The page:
(WNS)–New York Attorney General Eric Schneiderman, a Democrat, issued a legal notice to the state comptroller on Sept. 8 saying that abortions after 24 weeks are legal in the state. Schneiderman argued that the “health” exception in judicial precedent allows abortion at any time in a pregnancy.  “New York law cannot criminalize what the federal Constitution protects,” Schneiderman wrote in the opinion. “[A]n abortion performed after 24 weeks from the commencement of pregnancy is legal in New York when the fetus is not viable or when the abortion is necessary to protect the health of the pregnant woman.” The “health” of the mother is a nebulous legal exception that can mean physical, emotional, psychological, or familial health, according to the Supreme Court precedent in Doe v. Bolton.


Gay custody battles expand definition of parent


(WNS)–New York’s highest court changed the definition of parenthood in September to include former partners with no biological or adoptive tie to a child. The decision by the New York Court of Appeals overturns a 25-year-old definition restricting parenthood to a biological or adoptive person. The new definition expands the term parent to include caretakers who initially agreed to conceive and raise a child. Under the ruling, if an unmarried same-sex couple with children splits, the non-biological partner has a right to the children just like the biological partner. The court said the previous definition was “unworkable when applied to increasingly varied familial relationships.” But the ruling also applies to unmarried heterosexual couples who conceive through artificial insemination, and critics say it might open the door to individuals with no close ties to a child dragging a biological parent into court to fight for visitation and custody rights. It also means marriage or adoption is no longer necessary to establish parental rights.


Mother, adult son fight for right to incestuous relationship


(WNS)–A mother and adult son charged with incest in New Mexico are going public with their relationship, saying they are willing to go to jail to fight for the “right” to be together. The mother, Monica Mares, 36, and her son, Caleb Peterson, 19, met again last year after nearly 18 years apart. Another family adopted Peterson soon after Mares gave birth to him. Their relationship soon turned romantic, according to the couple, and Peterson started living with Mares and her two youngest children, ages 5 and 6, in Clovis, New Mexico. Police learned of the relationship during a domestic dispute involving a neighbor in late February, according to reporting by the Clovis News Journal. Peterson admitted to having sexual relations with Mares. Mares and Peterson appeared in court March 10 to face charges of incest, a felony. Last week the court moved the trial date from late August to Oct. 26. If convicted, they could each face up to three years in prison and a $3,000 fine.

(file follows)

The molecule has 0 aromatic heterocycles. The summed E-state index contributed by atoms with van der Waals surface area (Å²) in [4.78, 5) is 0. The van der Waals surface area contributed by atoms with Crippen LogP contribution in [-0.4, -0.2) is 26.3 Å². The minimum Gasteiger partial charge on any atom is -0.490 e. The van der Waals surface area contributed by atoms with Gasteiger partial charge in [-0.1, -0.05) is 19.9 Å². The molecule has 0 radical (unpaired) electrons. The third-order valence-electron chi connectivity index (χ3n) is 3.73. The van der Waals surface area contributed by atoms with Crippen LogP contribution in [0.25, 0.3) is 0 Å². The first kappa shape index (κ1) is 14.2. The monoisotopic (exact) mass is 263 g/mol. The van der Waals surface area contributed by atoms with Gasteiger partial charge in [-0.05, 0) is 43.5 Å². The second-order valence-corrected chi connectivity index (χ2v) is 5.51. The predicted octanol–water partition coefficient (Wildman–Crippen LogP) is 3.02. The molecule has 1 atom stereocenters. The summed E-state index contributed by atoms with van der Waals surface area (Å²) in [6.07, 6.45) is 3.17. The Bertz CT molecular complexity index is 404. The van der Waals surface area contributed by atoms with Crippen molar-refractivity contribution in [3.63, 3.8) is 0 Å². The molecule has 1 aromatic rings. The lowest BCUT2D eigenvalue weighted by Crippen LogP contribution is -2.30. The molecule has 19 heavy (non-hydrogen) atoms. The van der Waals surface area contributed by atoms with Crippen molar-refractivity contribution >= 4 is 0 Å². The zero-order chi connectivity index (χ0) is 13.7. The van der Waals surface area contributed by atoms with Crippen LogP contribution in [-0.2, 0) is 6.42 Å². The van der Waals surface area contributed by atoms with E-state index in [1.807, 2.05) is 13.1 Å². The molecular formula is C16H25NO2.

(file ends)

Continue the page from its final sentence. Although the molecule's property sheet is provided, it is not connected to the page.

Abortion advocates using Zika as leverage


(WNS)–The spread of the Zika virus to the United States renews political footing for the abortion debate. Beginning in late August, volunteers from Planned Parenthood, the nation’s largest abortion provider, started canvassing neighborhoods in South Florida to warn residents about the risk of birth defects linked to Zika. The virus can cause microcephaly, an abnormally small head that restricts brain development, in unborn babies. “There is a lot of misunderstanding and unnecessary fear about the Zika virus,” said Donna Harrison, executive director of the American Association of Pro-life Obstetricians and Gynecologists. “And, unfortunately, those fears are motivated by politics.” A STAT-Harvard poll released early this month indicated Zika causes Americans to alter abortion views. A sample of 1,016 people was asked if they favored late-term abortions (after 24 weeks’ gestation). Only 23 percent said yes. But that number jumped to 59 percent if there was a serious possibility of microcephaly.


Study: Science doesn’t back popular views of sexuality


(WNS)–Over half the people in the United States believe gays and lesbians are born that way, according to a 2015 Gallup poll. It can be professionally dangerous to believe otherwise, as former presidential hopeful Dr. Ben Carson discovered last year when he said homosexuality was a choice and was later pressured into apologizing. But, Lawrence Mayer, a biostatistician, and Paul McHugh, a psychiatrist, both from Johns Hopkins University department of psychiatry, examined over 200 leading, peer-reviewed studies from social science, psychology, and biology and found science does not support much of what the general public, politicians, and policy-makers believe about homosexuality. Their 143-page review appears in the fall 2016 issue of the journal The New Atlantis. Mayer and McHugh found no compelling evidence that sexual orientation was innate. Studies found some minor differences between the brain structure and functioning of heterosexual and homosexual people, but the findings shed no light on whether those differences were inborn or the result of environment and psychological factors. In other words, there was no scientific proof that people were born with same-sex attraction.

Leave a Reply